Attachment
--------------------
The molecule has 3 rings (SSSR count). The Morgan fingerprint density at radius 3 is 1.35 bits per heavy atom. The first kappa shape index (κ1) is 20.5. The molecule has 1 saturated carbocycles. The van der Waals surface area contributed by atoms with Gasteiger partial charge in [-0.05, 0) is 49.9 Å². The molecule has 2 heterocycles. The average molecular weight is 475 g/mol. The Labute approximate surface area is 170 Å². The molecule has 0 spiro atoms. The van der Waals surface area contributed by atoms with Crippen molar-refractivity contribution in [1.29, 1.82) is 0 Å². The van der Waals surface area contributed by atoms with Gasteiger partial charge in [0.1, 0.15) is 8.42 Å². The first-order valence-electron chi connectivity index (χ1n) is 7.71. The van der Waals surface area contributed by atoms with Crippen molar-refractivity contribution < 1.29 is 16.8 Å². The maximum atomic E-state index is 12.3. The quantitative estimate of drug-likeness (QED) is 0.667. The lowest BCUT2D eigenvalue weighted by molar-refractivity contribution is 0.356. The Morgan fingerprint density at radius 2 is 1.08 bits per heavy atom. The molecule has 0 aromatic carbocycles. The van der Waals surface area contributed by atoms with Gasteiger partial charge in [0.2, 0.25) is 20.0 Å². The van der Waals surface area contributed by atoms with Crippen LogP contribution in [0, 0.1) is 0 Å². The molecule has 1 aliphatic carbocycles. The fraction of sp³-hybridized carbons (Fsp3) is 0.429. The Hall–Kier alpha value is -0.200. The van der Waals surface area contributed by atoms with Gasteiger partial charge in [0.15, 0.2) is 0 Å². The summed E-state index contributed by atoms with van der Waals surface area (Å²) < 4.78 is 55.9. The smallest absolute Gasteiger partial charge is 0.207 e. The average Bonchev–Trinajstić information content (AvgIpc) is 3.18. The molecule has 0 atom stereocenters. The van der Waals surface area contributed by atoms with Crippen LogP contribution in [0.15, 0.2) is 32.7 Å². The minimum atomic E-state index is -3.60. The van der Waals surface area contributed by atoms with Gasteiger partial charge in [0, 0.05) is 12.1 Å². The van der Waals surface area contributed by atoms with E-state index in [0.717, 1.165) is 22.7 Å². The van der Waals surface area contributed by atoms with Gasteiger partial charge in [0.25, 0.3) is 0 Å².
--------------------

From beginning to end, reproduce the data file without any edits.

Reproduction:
The molecule has 3 rings (SSSR count). The Morgan fingerprint density at radius 3 is 1.35 bits per heavy atom. The first kappa shape index (κ1) is 20.5. The molecule has 1 saturated carbocycles. The van der Waals surface area contributed by atoms with Gasteiger partial charge in [-0.05, 0) is 49.9 Å². The molecule has 2 heterocycles. The average molecular weight is 475 g/mol. The Labute approximate surface area is 170 Å². The molecule has 0 spiro atoms. The van der Waals surface area contributed by atoms with Crippen molar-refractivity contribution in [1.29, 1.82) is 0 Å². The van der Waals surface area contributed by atoms with Gasteiger partial charge in [0.1, 0.15) is 8.42 Å². The first-order valence-electron chi connectivity index (χ1n) is 7.71. The van der Waals surface area contributed by atoms with Crippen molar-refractivity contribution < 1.29 is 16.8 Å². The maximum atomic E-state index is 12.3. The quantitative estimate of drug-likeness (QED) is 0.667. The lowest BCUT2D eigenvalue weighted by molar-refractivity contribution is 0.356. The Morgan fingerprint density at radius 2 is 1.08 bits per heavy atom. The molecule has 0 aromatic carbocycles. The van der Waals surface area contributed by atoms with Gasteiger partial charge in [0.2, 0.25) is 20.0 Å². The van der Waals surface area contributed by atoms with Crippen LogP contribution in [0, 0.1) is 0 Å². The molecule has 1 aliphatic carbocycles. The fraction of sp³-hybridized carbons (Fsp3) is 0.429. The Hall–Kier alpha value is -0.200. The van der Waals surface area contributed by atoms with Gasteiger partial charge in [0.15, 0.2) is 0 Å². The summed E-state index contributed by atoms with van der Waals surface area (Å²) < 4.78 is 55.9. The smallest absolute Gasteiger partial charge is 0.207 e. The average Bonchev–Trinajstić information content (AvgIpc) is 3.18. The molecule has 0 atom stereocenters. The van der Waals surface area contributed by atoms with Crippen LogP contribution in [0.15, 0.2) is 32.7 Å². The minimum atomic E-state index is -3.60. The van der Waals surface area contributed by atoms with Gasteiger partial charge in [0, 0.05) is 12.1 Å². The van der Waals surface area contributed by atoms with E-state index in [0.717, 1.165) is 22.7 Å². The van der Waals surface area contributed by atoms with Gasteiger partial charge in [0.25, 0.3) is 0 Å².